Friday, July 30, 2010

Justin's summer reads

Almost the end of summer and I finally have a few days between summer camps and the new school year to catch up on my reading! Despite just two months of summer, I've delved into some good books.

Obviously, having just finished a week of The Name of This Camp is Secret, or, affectionately, Secret Camp, I've also just finished rereading the books of the Secret Series: The Name of This Book is Secret, If You're Reading This, It's Too Late, and This Book Is Not Good For You. This is a fun series full of mystery, magic tricks, circus folk, secret societies and, well, I can't tell you any more, because it's secret!

I'm a big fan of mysteries, and I haven't read any solidly pulpy paperback mysteries in awhile. I recently came across a copy of Kiss Her Goodbye by Allan Guthrie, published by Hard Case Crime. This publisher is awesome--for half a dozen years they've been bringing back some classics of hard-boiled pulp mysteries, as well as publish new mysteries of a similar vein. If you dig the kind of two-fisted pot-boiler mysteries written by the likes of Max Allen Collins, Lawrence Block, and Earl Stanley Gardner, then you'd enjoy just about any of the titles in this distinctive line of books.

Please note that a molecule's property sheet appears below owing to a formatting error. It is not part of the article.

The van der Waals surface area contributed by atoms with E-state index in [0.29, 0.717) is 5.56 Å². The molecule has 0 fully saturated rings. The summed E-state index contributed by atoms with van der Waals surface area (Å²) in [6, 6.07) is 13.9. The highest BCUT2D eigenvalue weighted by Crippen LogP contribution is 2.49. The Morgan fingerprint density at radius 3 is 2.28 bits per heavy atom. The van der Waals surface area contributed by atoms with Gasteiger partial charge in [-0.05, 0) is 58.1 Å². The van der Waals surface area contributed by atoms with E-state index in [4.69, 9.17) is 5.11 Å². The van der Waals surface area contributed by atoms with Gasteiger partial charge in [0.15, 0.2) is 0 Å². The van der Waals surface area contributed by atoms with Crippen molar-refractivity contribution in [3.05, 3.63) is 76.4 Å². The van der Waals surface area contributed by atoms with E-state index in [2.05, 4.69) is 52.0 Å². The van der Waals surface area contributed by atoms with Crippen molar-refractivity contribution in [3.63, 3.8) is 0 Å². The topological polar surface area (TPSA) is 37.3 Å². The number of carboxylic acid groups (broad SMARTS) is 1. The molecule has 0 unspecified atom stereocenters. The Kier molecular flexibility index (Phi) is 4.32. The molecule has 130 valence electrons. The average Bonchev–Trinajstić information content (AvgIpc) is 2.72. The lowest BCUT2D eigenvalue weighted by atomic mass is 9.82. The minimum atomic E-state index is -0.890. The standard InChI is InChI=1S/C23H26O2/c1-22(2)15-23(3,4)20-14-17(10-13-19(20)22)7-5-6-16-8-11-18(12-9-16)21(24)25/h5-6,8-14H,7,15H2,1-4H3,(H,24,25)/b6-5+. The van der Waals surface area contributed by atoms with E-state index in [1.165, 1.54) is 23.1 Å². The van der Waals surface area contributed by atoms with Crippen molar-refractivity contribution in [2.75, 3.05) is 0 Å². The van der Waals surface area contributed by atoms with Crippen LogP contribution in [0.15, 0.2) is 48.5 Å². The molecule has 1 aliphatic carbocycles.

Another series of mysteries I read this summer are by my new favorite author, Mac Barnett. Barnett has written a trifecta of awesomeness with his recent onslaught of picture books (Guess Again!, Billy Twitters and His Blue Whale Problem, and Oh No!: Or How My Science Project Destroyed the World), but his new chapter book series is a whole new kind of fantastic. The first book in the series establishes Steve Brixton as the newest boy super-sleuth in kidslit fiction, taking his place alongside such stalwarts as Encyclopedia Brown and the Hardy Boys. But what makes Brixton stand out is the absurdity and humor--Brixton is a big fan of a classic boy detective series (a thinly veiled Hardy Boys), and goes about his detective work using those books as a blueprint for how to solve mysteries. There's a simultaneous satire of those old series and a genuine, earnest mystery. The characters are great and the writing is super fun. The first book, The Case of the Case of of Mistaken Identity, is out now. The second book, The Ghostwriter Secret, will be out in October!

Paul Auster may be best known for existential mysteries like his New York Trilogy, but his newest novel, Sunset Park, due out in November, isn't so much mystery as contemporary American fiction. Nuanced, rich with characters and great writing, Sunset Park is Paul Auster in full form. Circumstance and coincidence bring together various characters, each on the brink of falling apart, each desperate to connect to the people around them. Check this book out when it arrives in November.

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